At the same time, the expansion that did occur constitutes the eighth consecutive quarter in which the Japanese GDP has grown, which is the longest period of sustained growth in about 30 years. Though business leaders and investors within Japan and abroad have expressed concern regarding the slow growth and its delaying of inflation that the Bank of Japan looks to institute for easing purposes, the broader trend of continued expansion bodes well for the long term.
Additionally, CNBC reported that the Japanese labor force reaped considerable benefits over the past several years due to government initiatives that encouraged greater participation in business by Japanese women. These stipulations mandated the establishment of more diverse hiring practices, instituted better-equipped child care centers for working mothers and increased the pay offered to women on maternity leave. As a result, the rate of labor-force participation by women in Japan rose from 65 per cent to 68.1 per cent between 2013 and 2016.
For decades, Thailand lagged behind its neighboring nations in Southeast Asia in terms of economic progress, with exports and tourism standing out as its primary earnings engines. Yet the past several years showed a consistent trend of GDP growth, culminating in 2017's expansion rate of 3.9 per cent - the best such progress seen in five years. According to the Bangkok Post, Thailand's National Economic and Social Development Board projected that continued strength in the export market, resulting in 6.8 per cent growth, should fuel total 2018 GDP expansion ranging between 3.6 per cent and 4.6 per cent.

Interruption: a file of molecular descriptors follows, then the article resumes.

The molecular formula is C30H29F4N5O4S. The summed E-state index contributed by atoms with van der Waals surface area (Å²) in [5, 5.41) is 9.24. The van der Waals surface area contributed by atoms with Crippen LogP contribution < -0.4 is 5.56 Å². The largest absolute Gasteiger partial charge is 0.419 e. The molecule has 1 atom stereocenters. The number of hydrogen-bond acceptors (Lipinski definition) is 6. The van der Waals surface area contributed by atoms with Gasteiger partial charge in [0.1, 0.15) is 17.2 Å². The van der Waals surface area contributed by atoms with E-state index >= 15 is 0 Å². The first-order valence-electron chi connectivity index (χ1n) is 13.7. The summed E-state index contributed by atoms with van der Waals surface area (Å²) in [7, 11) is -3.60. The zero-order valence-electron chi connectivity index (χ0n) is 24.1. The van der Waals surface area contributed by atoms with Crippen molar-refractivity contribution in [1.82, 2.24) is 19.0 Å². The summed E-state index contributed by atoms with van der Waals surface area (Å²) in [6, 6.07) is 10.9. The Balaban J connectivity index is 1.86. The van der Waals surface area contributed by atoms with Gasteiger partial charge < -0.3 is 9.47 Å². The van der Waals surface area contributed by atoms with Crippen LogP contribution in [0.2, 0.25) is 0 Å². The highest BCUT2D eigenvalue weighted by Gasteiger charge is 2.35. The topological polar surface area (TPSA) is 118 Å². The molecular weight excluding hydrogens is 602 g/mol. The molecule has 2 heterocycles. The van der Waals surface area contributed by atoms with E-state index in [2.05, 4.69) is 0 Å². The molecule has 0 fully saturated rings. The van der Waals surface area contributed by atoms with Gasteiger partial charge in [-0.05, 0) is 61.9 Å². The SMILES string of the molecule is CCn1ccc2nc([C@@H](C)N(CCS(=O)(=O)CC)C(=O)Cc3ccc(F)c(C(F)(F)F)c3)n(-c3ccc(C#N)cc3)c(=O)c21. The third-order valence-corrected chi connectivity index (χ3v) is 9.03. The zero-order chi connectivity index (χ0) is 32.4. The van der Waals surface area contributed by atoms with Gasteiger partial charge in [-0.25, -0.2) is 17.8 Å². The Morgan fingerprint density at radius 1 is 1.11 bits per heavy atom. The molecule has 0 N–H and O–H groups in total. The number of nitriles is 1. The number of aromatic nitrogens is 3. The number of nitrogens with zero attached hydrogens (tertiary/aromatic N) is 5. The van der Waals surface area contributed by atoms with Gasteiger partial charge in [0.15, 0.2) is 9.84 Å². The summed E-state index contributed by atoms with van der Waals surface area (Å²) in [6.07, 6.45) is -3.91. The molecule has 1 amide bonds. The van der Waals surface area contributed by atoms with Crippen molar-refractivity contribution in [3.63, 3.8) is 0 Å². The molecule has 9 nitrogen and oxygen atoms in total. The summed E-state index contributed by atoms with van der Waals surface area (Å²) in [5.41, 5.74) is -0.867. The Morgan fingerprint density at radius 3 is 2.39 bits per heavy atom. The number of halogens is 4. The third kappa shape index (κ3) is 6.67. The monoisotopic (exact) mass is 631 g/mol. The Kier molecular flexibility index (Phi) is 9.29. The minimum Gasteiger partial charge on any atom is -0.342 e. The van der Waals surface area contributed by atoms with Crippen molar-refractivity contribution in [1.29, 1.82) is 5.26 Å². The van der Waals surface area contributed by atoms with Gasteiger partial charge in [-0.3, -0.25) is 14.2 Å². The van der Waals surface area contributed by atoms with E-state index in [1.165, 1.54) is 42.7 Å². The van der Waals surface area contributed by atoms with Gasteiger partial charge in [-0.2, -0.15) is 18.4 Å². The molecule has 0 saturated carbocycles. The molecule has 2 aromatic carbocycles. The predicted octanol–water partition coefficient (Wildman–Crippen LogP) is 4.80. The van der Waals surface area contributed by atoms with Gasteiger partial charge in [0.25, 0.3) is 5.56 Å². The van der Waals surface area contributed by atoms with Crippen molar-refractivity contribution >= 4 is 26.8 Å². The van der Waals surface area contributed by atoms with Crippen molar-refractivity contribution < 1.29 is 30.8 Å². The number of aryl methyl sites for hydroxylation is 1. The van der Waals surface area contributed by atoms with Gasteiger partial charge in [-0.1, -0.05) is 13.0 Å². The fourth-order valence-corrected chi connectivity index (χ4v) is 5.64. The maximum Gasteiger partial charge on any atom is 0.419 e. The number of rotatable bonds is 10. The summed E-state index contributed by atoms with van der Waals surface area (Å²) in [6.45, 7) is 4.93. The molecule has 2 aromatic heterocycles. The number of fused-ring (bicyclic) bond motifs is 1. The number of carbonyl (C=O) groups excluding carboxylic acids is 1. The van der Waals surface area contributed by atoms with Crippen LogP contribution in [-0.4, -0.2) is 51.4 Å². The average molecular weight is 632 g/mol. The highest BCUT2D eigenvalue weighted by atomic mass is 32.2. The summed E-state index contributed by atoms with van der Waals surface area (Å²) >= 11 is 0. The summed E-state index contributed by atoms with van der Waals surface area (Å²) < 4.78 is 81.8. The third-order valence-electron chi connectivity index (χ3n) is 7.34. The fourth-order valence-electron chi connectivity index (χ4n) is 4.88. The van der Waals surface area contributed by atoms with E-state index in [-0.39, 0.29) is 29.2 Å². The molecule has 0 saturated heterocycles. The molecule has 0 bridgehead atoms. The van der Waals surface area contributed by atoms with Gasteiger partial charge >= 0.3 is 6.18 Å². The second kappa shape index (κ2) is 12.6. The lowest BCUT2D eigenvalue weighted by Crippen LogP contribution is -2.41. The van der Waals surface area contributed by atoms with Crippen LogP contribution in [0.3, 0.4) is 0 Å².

Growth in the fourth quarter 2017 did fall short of the previous three months and economists' predictions, hitting 0.5 per cent during that period, according to The Straits Times. The third quarter had seen expansion totaling 1 per cent, and surveyed economic experts expected a figure of 0.7 per cent for the final three months of the year.
The Nikkei Asian Review reported that in an effort to expand the parameters of his nation's economy, Thai Deputy Prime Minister Somkid Jatusripitak visited Japan earlier in February 2018 to attend a business forum and court investment from Japanese tech businesses. A relative lack of technology by comparison to its neighbors has long been a weakness of Thailand's economic model, so Jatusripitak's actions could represent a concerted effort on the part of government officials to catch up to other prominent nations in the developing world.
The tourism sector, which has always been a stalwart producer for the Thai economy, is predicted to stay strong through 2018 and drive overall economic growth for the year as high as 4.6 per cent.